Meanwhile, Jaydin Eierman also returned to the lineup, though without the fireworks that DeSanto brought with him. Eierman got a slick takedown near the edge to take a 2-0 lead in the second period, then rode him out to earn a riding time point. He tacked on an escape in the third period. Not a lot of fireworks, but Eierman seemed in control most of the match and especially after he got the takedown.
Murin came oh-so-close to finishing the big upset over Sasso, but came up just short in the final seconds of the third period. After a scoreless -- but fairly eventful -- first period (Murin had to do some last-ditch defending on a few occasions), Murin gave up an escape in the second to go down 1-0 before getting a reversal in the third to take a 2-1 lead. He rode Sasso well for a while, but ultimately couldn't finish out the period on top and got reversed himself by Sasso with 15-20 seconds remaining. A very game effort from Max, but not quite enough.
As for Kaleb Young... well, it was not exactly an unfamiliar formula for him at 157: scoreless first period, escape and takedown in the second, then a ride-out in the third. Not the most action-packed match, but it's hard to begrudge the result too much.
After Kharchla's upset at 165 got the OSU crowd revved up for a possible upset, Michael Kemerer settled things down with a very patient, workmanlike win at 174 over Ethan Smith. Kemerer's ability to patiently and methodically finish shots is truly impressive; when he gets an opponent's leg, there's a damn good chance he's going to finish on top and with two points, even if it takes him a bit to get there. He doesn't get rattled or sucked into a potentially dangerous scramble situation; he just takes his time and improves his position until he's got the takedown. Really nice stuff from Iowa's resident old head.
Assad-Romero was another one-move match and, once again, that one move went in favor of the Ohio State wrestler. Assad and Romero traded escapes in the second and third periods but weren't able to finish any attacks (though they did have a few good scrambles); Romero found the angle and finished the job on a takedown in overtime. Not a bad showing by Assad at all, but hopefully he improves on this result the next time he sees Romero (perhaps at the Big Ten Tournament).
Warner-Hoffman was an odd match. Warner started very well, looking confident and aggressive and finishing an early takedown. He ended up riding Hoffman out for the remainder of the period (racking up over two minutes of riding time in the process), though he also got two stalling calls against him during that ride, costing him a point. Warner conceded an escape to start the second period that tied the match at 2-2, then got a stall point of his own against Hoffman to go up 3-2. He went up 4-2 after an escape to start the third, but gave up a takedown on a slick ankle trip by Hoffman. A Warner escape made it 5-4 and while a stall point against Warner made it 5-5, the locked-up riding time point gave him a 6-5 win. It was an odd match because Warner was clearly the better wrestler early and controlled the match, yet he was also clearly just hanging on by the end of the match. But this is also the sort of weirdness that can happen when you only score one takedown in a match; you don't have to worry about weirdness as much if you can get a few takedowns.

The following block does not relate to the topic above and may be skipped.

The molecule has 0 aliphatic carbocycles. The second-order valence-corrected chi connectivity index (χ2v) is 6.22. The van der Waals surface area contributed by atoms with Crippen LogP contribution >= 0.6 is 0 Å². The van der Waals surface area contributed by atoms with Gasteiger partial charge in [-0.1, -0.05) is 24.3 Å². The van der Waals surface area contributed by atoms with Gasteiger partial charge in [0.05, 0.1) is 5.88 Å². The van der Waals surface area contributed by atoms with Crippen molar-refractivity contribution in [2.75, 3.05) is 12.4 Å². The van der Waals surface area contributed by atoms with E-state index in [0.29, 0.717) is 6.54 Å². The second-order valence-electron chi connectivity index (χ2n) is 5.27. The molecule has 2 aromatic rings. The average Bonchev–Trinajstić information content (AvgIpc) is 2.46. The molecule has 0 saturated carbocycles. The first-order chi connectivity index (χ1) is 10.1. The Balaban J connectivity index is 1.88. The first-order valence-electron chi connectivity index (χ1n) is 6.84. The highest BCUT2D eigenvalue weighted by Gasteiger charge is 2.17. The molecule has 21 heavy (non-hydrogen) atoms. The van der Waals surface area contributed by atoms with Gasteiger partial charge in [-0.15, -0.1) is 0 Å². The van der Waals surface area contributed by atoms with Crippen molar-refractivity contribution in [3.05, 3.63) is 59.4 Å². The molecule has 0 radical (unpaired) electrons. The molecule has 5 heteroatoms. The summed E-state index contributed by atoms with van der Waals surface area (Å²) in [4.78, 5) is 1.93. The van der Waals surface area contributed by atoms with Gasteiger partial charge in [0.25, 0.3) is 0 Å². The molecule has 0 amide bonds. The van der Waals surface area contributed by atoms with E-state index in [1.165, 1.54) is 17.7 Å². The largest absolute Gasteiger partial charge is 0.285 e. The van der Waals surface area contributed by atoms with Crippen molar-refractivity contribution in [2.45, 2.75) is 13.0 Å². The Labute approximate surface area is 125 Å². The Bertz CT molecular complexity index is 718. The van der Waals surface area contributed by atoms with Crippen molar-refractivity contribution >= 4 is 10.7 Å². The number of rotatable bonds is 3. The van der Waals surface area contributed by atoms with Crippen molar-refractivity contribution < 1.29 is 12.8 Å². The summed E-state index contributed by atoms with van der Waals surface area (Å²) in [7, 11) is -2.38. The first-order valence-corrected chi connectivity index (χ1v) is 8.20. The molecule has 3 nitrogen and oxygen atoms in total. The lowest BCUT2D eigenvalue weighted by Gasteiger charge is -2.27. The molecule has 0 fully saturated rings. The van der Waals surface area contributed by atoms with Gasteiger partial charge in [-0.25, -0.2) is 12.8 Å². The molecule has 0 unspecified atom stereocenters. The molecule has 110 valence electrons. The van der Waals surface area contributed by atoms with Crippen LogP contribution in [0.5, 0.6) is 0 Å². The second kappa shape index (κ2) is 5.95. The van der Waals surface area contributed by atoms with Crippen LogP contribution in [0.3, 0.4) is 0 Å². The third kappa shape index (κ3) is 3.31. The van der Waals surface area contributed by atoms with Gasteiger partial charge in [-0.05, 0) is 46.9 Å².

- Finally, Cassioppi made it 4-for-4 in terms of bonus point wins over Orndorff in their careers; Cassioppi had two pins and a major decision over Orndorff last season and added another major decision to that tally here. This was probably his hardest match of the four, though, as Orndorff used a very slick toss (practically a judo throw) to get a quick takedown and grab an early lead against Cassioppi. Tony went to work after that, though, methodically adding takedowns in all three periods before finishing the job with a takedown and near fall exposure in the final seconds of the third period to secure a major decision. Just a very solid overall performance from Tony.
Iowa-Ohio State was the second of two Big Ten duals on Friday night between Top 10-ranked opponents; #1 Penn State demolished #3 Michigan 29-6 in the run-up to the Hawkeye-Buckeye showdown. Iowa's next opponent? #1 Penn State, in Carver-Hawkeye Arena next Friday night. Gulp. Penn State once again looks in imperious form -- Iowa will need to be much better than they were tonight to run their dual meet winning streak to 30 in a row.
NEXT: Iowa hosts #1 Penn State in a 1-vs-2 showdown on Friday, January 28 (8 PM CT, BTN). Let's get ready to rrrrrumble.